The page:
Is Printing The End Of The World?
It's something we all learned in grade school: don't waste paper! Paper comes from trees. When you waste paper, you're single-handedly murdering our forests.
Over the years, this hug-the-planet credo evolved into a full-fledged rallying cry against the print industry for decimating the earth's tree supply and flooding its rivers with chemical waste.
Point taken. Really.
Printers are the first to admit that when our industry burgeoned into existence, people weren't spending a lot of time thinking about renewable vs. non-renewable resources. We weren't worried about emissions or carbon footprints, Peak Oil or the importance of environmental stewardship. But heck, folks, an industry can LEARN, and more importantly, it can CHANGE. The question is, can an industry change its reputation?
As Richard Romano points out ina great editorial on PrintCEO, the print industry is working its collective butt off to develop technologies, best practices, and strategies which make sure that resources are used as carefully and as cleanly as possible.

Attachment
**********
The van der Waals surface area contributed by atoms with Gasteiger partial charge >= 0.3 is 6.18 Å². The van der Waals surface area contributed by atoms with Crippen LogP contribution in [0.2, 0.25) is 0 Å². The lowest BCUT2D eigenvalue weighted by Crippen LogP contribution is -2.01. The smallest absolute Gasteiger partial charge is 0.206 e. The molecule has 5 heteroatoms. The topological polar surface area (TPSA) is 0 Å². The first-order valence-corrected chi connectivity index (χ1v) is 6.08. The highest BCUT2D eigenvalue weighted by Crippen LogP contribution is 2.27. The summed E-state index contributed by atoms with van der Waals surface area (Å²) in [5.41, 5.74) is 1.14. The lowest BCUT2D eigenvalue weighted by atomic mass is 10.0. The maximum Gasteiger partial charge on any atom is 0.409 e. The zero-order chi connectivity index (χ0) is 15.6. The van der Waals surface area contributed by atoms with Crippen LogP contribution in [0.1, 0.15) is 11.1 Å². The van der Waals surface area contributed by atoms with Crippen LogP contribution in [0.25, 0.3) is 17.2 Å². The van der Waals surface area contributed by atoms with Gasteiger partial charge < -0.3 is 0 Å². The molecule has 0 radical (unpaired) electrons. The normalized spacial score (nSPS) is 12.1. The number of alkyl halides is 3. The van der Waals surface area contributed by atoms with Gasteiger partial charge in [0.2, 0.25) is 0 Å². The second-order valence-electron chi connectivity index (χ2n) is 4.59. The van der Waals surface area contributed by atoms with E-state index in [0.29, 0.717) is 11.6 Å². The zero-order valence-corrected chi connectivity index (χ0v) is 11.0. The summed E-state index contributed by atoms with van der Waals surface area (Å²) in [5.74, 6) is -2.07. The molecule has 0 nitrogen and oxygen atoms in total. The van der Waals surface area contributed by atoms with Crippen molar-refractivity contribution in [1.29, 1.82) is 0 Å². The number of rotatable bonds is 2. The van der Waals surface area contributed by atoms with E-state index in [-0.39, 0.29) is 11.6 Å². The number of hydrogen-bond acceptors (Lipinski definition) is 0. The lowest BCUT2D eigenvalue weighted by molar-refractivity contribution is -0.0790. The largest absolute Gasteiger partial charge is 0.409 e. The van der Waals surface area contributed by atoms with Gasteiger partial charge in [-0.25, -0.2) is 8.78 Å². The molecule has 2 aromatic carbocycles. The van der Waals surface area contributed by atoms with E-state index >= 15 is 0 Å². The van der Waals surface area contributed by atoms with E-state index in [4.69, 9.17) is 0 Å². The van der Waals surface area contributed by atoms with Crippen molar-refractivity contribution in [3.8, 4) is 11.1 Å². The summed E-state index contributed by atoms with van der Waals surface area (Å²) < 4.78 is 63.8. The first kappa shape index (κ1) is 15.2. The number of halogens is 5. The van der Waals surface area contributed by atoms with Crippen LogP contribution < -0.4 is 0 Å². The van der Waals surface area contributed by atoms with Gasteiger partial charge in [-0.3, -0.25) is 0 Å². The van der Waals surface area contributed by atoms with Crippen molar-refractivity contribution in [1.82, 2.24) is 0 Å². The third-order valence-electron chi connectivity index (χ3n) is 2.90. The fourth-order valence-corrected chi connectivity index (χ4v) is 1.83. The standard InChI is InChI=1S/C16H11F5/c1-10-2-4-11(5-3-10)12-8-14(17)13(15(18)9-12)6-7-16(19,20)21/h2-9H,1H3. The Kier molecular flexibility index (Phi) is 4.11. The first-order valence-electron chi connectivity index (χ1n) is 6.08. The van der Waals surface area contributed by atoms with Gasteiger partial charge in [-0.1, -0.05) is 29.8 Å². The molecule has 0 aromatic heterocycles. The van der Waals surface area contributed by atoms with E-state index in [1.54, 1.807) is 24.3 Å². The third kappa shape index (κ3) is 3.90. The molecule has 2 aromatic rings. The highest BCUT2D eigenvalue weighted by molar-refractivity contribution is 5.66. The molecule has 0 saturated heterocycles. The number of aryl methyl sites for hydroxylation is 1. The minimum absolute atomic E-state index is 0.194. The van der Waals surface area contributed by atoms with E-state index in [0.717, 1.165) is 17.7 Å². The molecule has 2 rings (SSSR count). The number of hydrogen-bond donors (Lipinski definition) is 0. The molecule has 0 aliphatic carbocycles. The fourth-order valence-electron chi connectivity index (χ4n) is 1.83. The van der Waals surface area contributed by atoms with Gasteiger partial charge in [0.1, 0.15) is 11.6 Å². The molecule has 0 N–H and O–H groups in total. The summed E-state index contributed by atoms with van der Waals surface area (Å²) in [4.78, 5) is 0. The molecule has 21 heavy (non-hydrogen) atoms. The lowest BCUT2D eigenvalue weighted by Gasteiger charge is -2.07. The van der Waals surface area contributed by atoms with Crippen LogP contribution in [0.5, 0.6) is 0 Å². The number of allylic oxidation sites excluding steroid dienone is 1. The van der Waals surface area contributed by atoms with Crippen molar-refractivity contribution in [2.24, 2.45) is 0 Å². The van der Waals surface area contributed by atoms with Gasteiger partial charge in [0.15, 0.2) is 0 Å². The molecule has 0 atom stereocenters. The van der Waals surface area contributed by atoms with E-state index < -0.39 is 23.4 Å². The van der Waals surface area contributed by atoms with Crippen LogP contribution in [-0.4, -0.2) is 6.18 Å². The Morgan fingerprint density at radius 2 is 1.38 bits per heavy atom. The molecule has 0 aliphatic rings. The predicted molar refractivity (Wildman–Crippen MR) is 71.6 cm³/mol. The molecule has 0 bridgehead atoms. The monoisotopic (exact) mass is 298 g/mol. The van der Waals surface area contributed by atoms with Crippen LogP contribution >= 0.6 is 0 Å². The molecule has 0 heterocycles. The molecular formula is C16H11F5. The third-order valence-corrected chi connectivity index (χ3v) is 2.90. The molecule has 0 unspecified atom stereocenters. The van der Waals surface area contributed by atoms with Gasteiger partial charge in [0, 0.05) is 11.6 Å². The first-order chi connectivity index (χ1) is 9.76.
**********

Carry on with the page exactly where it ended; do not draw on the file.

And yes, it's never going to be perfect. Printing is never going to be GOOD for the environment, but as Romano says, neither is any media or media technology. Kindles don't grow on trees, and Twitters don't travel from place to place via carrier pigeon.
Everything has a carbon footprint.
The only difference between print and other forms of media is that the printing industry has been called out for negative ecological impact, while the impacts of other forms of media are just beginning to be known. As Romano so eloquently puts it, “we need to disabuse ourselves of the notion that pixels are somehow pure and holy and that paper is the spawn of Satan.”
Fortunately, the result of this disparity has thusfar been positive. Printers have zeroed in on the areas where they need to change, and are working every day to print better, safer, and cleaner. Unfortunately, the flipside is that other media gets to whistle Dixie while printers take all the heat. And right now, this doesn't seem to be changing, even though the industry itself has, and is.
So will print ever be able to break the bad-for-the-environment stigma? Not because it's as eco-friendly as composting, but because it has a perceivable value equal to the its environmental impact?
Ultimately, the question comes down to one of whether or not the world would truly be a nicer place without ink and paper. Our grade schools taught us not to waste, but I don't remember Mrs. Bukowski ever saying we shouldn't use paper at all. If we evolved into a paperless society, what would take its place? And once we had gotten rid of all that nasty ink and paper, would people, and the planet, really be better, cleaner, healthier? (really?)